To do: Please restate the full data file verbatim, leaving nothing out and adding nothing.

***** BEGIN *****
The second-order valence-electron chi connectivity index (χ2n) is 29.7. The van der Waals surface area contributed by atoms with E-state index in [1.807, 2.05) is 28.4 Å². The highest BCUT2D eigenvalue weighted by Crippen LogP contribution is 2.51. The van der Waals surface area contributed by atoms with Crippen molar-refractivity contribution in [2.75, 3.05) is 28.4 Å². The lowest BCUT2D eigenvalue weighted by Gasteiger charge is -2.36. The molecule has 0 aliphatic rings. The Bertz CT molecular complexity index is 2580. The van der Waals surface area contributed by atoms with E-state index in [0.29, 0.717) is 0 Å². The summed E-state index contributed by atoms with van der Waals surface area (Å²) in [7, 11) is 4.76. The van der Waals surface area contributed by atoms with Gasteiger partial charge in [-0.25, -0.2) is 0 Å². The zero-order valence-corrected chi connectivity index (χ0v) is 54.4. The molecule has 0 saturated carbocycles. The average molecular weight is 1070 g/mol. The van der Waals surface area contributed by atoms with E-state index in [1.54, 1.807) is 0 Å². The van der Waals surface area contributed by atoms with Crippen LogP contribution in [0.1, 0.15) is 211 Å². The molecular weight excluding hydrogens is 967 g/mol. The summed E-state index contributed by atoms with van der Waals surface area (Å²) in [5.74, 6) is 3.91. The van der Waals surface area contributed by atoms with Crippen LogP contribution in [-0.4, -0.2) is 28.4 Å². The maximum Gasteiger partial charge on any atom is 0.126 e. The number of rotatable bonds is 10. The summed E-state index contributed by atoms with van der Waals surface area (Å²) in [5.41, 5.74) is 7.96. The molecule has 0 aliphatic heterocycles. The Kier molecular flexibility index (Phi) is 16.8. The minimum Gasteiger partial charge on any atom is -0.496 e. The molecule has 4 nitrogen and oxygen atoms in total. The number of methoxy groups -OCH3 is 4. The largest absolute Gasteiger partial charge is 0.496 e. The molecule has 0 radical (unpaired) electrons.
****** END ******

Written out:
The second-order valence-electron chi connectivity index (χ2n) is 29.7. The van der Waals surface area contributed by atoms with E-state index in [1.807, 2.05) is 28.4 Å². The highest BCUT2D eigenvalue weighted by Crippen LogP contribution is 2.51. The van der Waals surface area contributed by atoms with Crippen molar-refractivity contribution in [2.75, 3.05) is 28.4 Å². The lowest BCUT2D eigenvalue weighted by Gasteiger charge is -2.36. The molecule has 0 aliphatic rings. The Bertz CT molecular complexity index is 2580. The van der Waals surface area contributed by atoms with E-state index in [0.29, 0.717) is 0 Å². The summed E-state index contributed by atoms with van der Waals surface area (Å²) in [7, 11) is 4.76. The van der Waals surface area contributed by atoms with Gasteiger partial charge in [-0.25, -0.2) is 0 Å². The zero-order valence-corrected chi connectivity index (χ0v) is 54.4. The molecule has 0 saturated carbocycles. The average molecular weight is 1070 g/mol. The van der Waals surface area contributed by atoms with E-state index in [1.54, 1.807) is 0 Å². The van der Waals surface area contributed by atoms with Crippen LogP contribution in [0.1, 0.15) is 211 Å². The molecular weight excluding hydrogens is 967 g/mol. The summed E-state index contributed by atoms with van der Waals surface area (Å²) in [5.74, 6) is 3.91. The van der Waals surface area contributed by atoms with Crippen LogP contribution in [-0.4, -0.2) is 28.4 Å². The maximum Gasteiger partial charge on any atom is 0.126 e. The number of rotatable bonds is 10. The summed E-state index contributed by atoms with van der Waals surface area (Å²) in [5.41, 5.74) is 7.96. The molecule has 0 aliphatic heterocycles. The Kier molecular flexibility index (Phi) is 16.8. The minimum Gasteiger partial charge on any atom is -0.496 e. The molecule has 4 nitrogen and oxygen atoms in total. The number of methoxy groups -OCH3 is 4. The largest absolute Gasteiger partial charge is 0.496 e. The molecule has 0 radical (unpaired) electrons.